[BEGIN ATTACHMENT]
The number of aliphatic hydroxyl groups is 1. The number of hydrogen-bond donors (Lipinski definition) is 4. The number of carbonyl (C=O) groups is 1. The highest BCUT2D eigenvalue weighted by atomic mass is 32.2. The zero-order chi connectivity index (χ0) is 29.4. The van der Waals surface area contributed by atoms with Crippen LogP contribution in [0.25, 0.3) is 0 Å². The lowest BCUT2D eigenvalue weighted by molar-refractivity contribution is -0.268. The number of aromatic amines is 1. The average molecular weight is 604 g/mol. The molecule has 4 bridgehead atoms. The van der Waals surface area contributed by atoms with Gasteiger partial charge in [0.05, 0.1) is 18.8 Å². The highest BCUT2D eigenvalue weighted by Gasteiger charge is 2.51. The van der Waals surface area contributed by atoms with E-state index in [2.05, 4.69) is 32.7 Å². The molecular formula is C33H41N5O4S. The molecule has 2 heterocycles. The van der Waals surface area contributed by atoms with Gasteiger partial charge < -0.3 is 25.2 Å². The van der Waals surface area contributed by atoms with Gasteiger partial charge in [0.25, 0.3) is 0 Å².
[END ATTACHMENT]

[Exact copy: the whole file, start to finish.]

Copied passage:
The number of aliphatic hydroxyl groups is 1. The number of hydrogen-bond donors (Lipinski definition) is 4. The number of carbonyl (C=O) groups is 1. The highest BCUT2D eigenvalue weighted by atomic mass is 32.2. The zero-order chi connectivity index (χ0) is 29.4. The van der Waals surface area contributed by atoms with Crippen LogP contribution in [0.25, 0.3) is 0 Å². The lowest BCUT2D eigenvalue weighted by molar-refractivity contribution is -0.268. The number of aromatic amines is 1. The average molecular weight is 604 g/mol. The molecule has 4 bridgehead atoms. The van der Waals surface area contributed by atoms with Gasteiger partial charge in [0.05, 0.1) is 18.8 Å². The highest BCUT2D eigenvalue weighted by Gasteiger charge is 2.51. The van der Waals surface area contributed by atoms with E-state index in [2.05, 4.69) is 32.7 Å². The molecular formula is C33H41N5O4S. The molecule has 2 heterocycles. The van der Waals surface area contributed by atoms with Gasteiger partial charge < -0.3 is 25.2 Å². The van der Waals surface area contributed by atoms with Gasteiger partial charge in [0.25, 0.3) is 0 Å².